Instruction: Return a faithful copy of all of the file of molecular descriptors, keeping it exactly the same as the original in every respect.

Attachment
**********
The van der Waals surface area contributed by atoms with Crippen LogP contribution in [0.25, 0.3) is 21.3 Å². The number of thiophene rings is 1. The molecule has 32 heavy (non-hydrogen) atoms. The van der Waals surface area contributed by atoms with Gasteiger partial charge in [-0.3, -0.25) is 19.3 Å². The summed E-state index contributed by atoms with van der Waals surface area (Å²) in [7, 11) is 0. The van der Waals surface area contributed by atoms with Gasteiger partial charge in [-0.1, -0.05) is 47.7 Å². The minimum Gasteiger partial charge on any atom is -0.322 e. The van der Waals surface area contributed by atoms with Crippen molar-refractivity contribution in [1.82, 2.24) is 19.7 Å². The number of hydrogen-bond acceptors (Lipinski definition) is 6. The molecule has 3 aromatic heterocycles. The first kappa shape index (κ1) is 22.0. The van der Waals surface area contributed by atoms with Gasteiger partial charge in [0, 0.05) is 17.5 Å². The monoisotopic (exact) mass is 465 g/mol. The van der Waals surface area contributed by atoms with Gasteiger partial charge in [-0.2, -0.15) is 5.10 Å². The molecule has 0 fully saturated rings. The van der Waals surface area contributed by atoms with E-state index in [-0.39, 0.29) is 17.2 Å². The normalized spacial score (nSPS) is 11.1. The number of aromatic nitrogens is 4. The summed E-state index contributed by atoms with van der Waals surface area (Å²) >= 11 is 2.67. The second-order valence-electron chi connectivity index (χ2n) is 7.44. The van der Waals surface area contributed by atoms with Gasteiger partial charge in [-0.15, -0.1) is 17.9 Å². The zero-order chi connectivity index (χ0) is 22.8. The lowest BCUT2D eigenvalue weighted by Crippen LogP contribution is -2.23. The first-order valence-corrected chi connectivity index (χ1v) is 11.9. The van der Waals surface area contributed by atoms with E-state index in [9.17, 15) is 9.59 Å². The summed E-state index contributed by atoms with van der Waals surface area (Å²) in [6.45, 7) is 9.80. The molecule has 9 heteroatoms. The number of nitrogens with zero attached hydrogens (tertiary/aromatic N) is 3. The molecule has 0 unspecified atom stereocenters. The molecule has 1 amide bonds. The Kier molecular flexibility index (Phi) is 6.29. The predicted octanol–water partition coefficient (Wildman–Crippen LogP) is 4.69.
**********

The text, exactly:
The van der Waals surface area contributed by atoms with Crippen LogP contribution in [0.25, 0.3) is 21.3 Å². The number of thiophene rings is 1. The molecule has 32 heavy (non-hydrogen) atoms. The van der Waals surface area contributed by atoms with Gasteiger partial charge in [-0.3, -0.25) is 19.3 Å². The summed E-state index contributed by atoms with van der Waals surface area (Å²) in [7, 11) is 0. The van der Waals surface area contributed by atoms with Gasteiger partial charge in [-0.1, -0.05) is 47.7 Å². The minimum Gasteiger partial charge on any atom is -0.322 e. The van der Waals surface area contributed by atoms with Crippen molar-refractivity contribution in [1.82, 2.24) is 19.7 Å². The number of hydrogen-bond acceptors (Lipinski definition) is 6. The molecule has 3 aromatic heterocycles. The first kappa shape index (κ1) is 22.0. The van der Waals surface area contributed by atoms with Gasteiger partial charge in [0, 0.05) is 17.5 Å². The monoisotopic (exact) mass is 465 g/mol. The van der Waals surface area contributed by atoms with Gasteiger partial charge in [-0.2, -0.15) is 5.10 Å². The molecule has 0 fully saturated rings. The van der Waals surface area contributed by atoms with E-state index in [-0.39, 0.29) is 17.2 Å². The normalized spacial score (nSPS) is 11.1. The number of aromatic nitrogens is 4. The summed E-state index contributed by atoms with van der Waals surface area (Å²) >= 11 is 2.67. The second-order valence-electron chi connectivity index (χ2n) is 7.44. The van der Waals surface area contributed by atoms with Gasteiger partial charge in [-0.15, -0.1) is 17.9 Å². The zero-order chi connectivity index (χ0) is 22.8. The lowest BCUT2D eigenvalue weighted by Crippen LogP contribution is -2.23. The first-order valence-corrected chi connectivity index (χ1v) is 11.9. The van der Waals surface area contributed by atoms with E-state index in [9.17, 15) is 9.59 Å². The summed E-state index contributed by atoms with van der Waals surface area (Å²) in [6.45, 7) is 9.80. The molecule has 9 heteroatoms. The number of nitrogens with zero attached hydrogens (tertiary/aromatic N) is 3. The molecule has 0 unspecified atom stereocenters. The molecule has 1 amide bonds. The Kier molecular flexibility index (Phi) is 6.29. The predicted octanol–water partition coefficient (Wildman–Crippen LogP) is 4.69.